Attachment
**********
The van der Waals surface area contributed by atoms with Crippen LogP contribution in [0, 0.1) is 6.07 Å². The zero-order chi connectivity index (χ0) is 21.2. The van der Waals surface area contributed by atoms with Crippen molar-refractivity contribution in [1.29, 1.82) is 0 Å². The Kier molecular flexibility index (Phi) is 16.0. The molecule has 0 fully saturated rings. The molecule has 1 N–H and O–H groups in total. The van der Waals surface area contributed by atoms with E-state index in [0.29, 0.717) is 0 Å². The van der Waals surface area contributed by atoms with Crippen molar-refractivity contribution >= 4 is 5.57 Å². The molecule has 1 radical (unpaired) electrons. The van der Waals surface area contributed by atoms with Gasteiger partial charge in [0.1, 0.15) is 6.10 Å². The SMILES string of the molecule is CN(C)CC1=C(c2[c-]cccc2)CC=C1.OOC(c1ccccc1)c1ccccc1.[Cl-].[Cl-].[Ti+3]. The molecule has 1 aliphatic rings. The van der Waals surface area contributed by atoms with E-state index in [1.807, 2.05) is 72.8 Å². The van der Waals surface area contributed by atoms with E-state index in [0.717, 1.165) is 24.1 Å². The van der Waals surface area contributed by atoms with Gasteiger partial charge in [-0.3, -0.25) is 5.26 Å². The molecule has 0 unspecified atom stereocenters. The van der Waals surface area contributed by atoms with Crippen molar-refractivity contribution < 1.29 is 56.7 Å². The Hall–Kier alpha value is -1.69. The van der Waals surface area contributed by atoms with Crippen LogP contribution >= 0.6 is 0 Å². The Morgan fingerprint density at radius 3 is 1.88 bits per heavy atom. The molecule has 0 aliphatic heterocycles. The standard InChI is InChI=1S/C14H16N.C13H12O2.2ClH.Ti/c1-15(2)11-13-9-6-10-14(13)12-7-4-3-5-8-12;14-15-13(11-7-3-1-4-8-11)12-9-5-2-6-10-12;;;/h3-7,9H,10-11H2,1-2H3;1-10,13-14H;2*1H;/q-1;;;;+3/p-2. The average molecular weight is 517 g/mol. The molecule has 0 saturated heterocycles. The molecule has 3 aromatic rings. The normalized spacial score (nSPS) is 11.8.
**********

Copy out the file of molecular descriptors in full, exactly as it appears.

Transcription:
The van der Waals surface area contributed by atoms with Crippen LogP contribution in [0, 0.1) is 6.07 Å². The zero-order chi connectivity index (χ0) is 21.2. The van der Waals surface area contributed by atoms with Crippen molar-refractivity contribution in [1.29, 1.82) is 0 Å². The Kier molecular flexibility index (Phi) is 16.0. The molecule has 0 fully saturated rings. The molecule has 1 N–H and O–H groups in total. The van der Waals surface area contributed by atoms with E-state index in [0.29, 0.717) is 0 Å². The van der Waals surface area contributed by atoms with Crippen molar-refractivity contribution >= 4 is 5.57 Å². The molecule has 1 radical (unpaired) electrons. The van der Waals surface area contributed by atoms with Gasteiger partial charge in [0.1, 0.15) is 6.10 Å². The SMILES string of the molecule is CN(C)CC1=C(c2[c-]cccc2)CC=C1.OOC(c1ccccc1)c1ccccc1.[Cl-].[Cl-].[Ti+3]. The molecule has 1 aliphatic rings. The van der Waals surface area contributed by atoms with E-state index in [1.807, 2.05) is 72.8 Å². The van der Waals surface area contributed by atoms with E-state index in [0.717, 1.165) is 24.1 Å². The van der Waals surface area contributed by atoms with Gasteiger partial charge in [-0.3, -0.25) is 5.26 Å². The molecule has 0 unspecified atom stereocenters. The van der Waals surface area contributed by atoms with Crippen molar-refractivity contribution < 1.29 is 56.7 Å². The Hall–Kier alpha value is -1.69. The van der Waals surface area contributed by atoms with Crippen LogP contribution >= 0.6 is 0 Å². The Morgan fingerprint density at radius 3 is 1.88 bits per heavy atom. The molecule has 0 aliphatic heterocycles. The standard InChI is InChI=1S/C14H16N.C13H12O2.2ClH.Ti/c1-15(2)11-13-9-6-10-14(13)12-7-4-3-5-8-12;14-15-13(11-7-3-1-4-8-11)12-9-5-2-6-10-12;;;/h3-7,9H,10-11H2,1-2H3;1-10,13-14H;2*1H;/q-1;;;;+3/p-2. The average molecular weight is 517 g/mol. The molecule has 0 saturated heterocycles. The molecule has 3 aromatic rings. The normalized spacial score (nSPS) is 11.8.